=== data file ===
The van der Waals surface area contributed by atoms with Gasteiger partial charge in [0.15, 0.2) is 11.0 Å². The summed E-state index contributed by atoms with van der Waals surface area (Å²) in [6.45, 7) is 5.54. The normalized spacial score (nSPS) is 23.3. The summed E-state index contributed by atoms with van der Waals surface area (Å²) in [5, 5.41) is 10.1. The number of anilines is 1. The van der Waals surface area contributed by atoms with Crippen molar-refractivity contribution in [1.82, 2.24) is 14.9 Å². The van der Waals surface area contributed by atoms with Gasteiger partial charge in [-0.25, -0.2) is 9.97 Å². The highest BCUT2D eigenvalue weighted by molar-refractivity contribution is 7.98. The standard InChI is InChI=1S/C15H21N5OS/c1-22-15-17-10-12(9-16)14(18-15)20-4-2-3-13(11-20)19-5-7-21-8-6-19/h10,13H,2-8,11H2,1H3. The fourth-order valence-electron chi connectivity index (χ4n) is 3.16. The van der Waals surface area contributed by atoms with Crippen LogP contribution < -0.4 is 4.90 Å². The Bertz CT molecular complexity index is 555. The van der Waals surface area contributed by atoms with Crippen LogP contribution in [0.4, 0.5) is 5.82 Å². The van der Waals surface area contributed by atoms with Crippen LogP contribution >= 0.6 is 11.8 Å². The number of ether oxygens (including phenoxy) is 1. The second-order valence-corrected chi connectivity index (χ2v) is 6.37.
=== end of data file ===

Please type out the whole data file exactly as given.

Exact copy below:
The van der Waals surface area contributed by atoms with Gasteiger partial charge in [0.15, 0.2) is 11.0 Å². The summed E-state index contributed by atoms with van der Waals surface area (Å²) in [6.45, 7) is 5.54. The normalized spacial score (nSPS) is 23.3. The summed E-state index contributed by atoms with van der Waals surface area (Å²) in [5, 5.41) is 10.1. The number of anilines is 1. The van der Waals surface area contributed by atoms with Crippen molar-refractivity contribution in [1.82, 2.24) is 14.9 Å². The van der Waals surface area contributed by atoms with Gasteiger partial charge in [-0.25, -0.2) is 9.97 Å². The highest BCUT2D eigenvalue weighted by molar-refractivity contribution is 7.98. The standard InChI is InChI=1S/C15H21N5OS/c1-22-15-17-10-12(9-16)14(18-15)20-4-2-3-13(11-20)19-5-7-21-8-6-19/h10,13H,2-8,11H2,1H3. The fourth-order valence-electron chi connectivity index (χ4n) is 3.16. The van der Waals surface area contributed by atoms with Crippen LogP contribution < -0.4 is 4.90 Å². The Bertz CT molecular complexity index is 555. The van der Waals surface area contributed by atoms with Crippen LogP contribution in [0.4, 0.5) is 5.82 Å². The van der Waals surface area contributed by atoms with Crippen LogP contribution >= 0.6 is 11.8 Å². The number of ether oxygens (including phenoxy) is 1. The second-order valence-corrected chi connectivity index (χ2v) is 6.37.